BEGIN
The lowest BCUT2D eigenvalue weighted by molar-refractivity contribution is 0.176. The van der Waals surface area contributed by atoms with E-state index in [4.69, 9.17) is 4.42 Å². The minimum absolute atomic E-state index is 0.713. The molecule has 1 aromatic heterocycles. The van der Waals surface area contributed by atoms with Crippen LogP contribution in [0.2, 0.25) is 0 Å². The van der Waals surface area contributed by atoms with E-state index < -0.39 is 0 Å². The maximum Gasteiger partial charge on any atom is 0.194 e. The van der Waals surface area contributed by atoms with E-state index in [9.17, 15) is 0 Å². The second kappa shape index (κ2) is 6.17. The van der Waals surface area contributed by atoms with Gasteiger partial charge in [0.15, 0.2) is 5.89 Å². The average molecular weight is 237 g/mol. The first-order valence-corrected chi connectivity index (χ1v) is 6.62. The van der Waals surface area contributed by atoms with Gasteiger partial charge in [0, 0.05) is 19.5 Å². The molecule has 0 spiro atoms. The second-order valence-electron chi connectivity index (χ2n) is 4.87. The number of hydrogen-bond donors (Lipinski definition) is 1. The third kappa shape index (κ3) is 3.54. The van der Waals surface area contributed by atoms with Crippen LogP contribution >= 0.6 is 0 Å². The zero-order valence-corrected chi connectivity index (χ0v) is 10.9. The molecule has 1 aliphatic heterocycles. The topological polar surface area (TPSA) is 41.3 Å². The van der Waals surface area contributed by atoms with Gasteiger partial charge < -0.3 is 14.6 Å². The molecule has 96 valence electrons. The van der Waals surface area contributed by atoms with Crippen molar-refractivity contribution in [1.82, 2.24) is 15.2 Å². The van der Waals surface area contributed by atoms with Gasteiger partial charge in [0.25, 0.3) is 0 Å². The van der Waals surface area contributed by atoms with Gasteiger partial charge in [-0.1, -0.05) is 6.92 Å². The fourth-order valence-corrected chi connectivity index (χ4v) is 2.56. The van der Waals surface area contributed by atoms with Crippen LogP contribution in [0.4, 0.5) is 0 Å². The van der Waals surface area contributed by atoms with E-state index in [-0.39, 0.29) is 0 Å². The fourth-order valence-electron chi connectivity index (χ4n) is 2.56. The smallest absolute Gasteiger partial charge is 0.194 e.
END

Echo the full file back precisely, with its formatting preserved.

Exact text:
The lowest BCUT2D eigenvalue weighted by molar-refractivity contribution is 0.176. The van der Waals surface area contributed by atoms with E-state index in [4.69, 9.17) is 4.42 Å². The minimum absolute atomic E-state index is 0.713. The molecule has 1 aromatic heterocycles. The van der Waals surface area contributed by atoms with Crippen LogP contribution in [0.2, 0.25) is 0 Å². The van der Waals surface area contributed by atoms with E-state index < -0.39 is 0 Å². The maximum Gasteiger partial charge on any atom is 0.194 e. The van der Waals surface area contributed by atoms with E-state index in [9.17, 15) is 0 Å². The second kappa shape index (κ2) is 6.17. The van der Waals surface area contributed by atoms with Gasteiger partial charge in [0.15, 0.2) is 5.89 Å². The average molecular weight is 237 g/mol. The first-order valence-corrected chi connectivity index (χ1v) is 6.62. The van der Waals surface area contributed by atoms with Gasteiger partial charge in [0, 0.05) is 19.5 Å². The molecule has 0 spiro atoms. The second-order valence-electron chi connectivity index (χ2n) is 4.87. The number of hydrogen-bond donors (Lipinski definition) is 1. The third kappa shape index (κ3) is 3.54. The van der Waals surface area contributed by atoms with Crippen LogP contribution >= 0.6 is 0 Å². The zero-order valence-corrected chi connectivity index (χ0v) is 10.9. The molecule has 1 aliphatic heterocycles. The topological polar surface area (TPSA) is 41.3 Å². The van der Waals surface area contributed by atoms with Gasteiger partial charge < -0.3 is 14.6 Å². The molecule has 96 valence electrons. The van der Waals surface area contributed by atoms with Crippen molar-refractivity contribution in [1.82, 2.24) is 15.2 Å². The van der Waals surface area contributed by atoms with Gasteiger partial charge in [0.25, 0.3) is 0 Å². The van der Waals surface area contributed by atoms with Gasteiger partial charge in [-0.1, -0.05) is 6.92 Å². The fourth-order valence-corrected chi connectivity index (χ4v) is 2.56. The van der Waals surface area contributed by atoms with Crippen LogP contribution in [0.4, 0.5) is 0 Å². The van der Waals surface area contributed by atoms with E-state index in [-0.39, 0.29) is 0 Å². The fourth-order valence-electron chi connectivity index (χ4n) is 2.56. The smallest absolute Gasteiger partial charge is 0.194 e.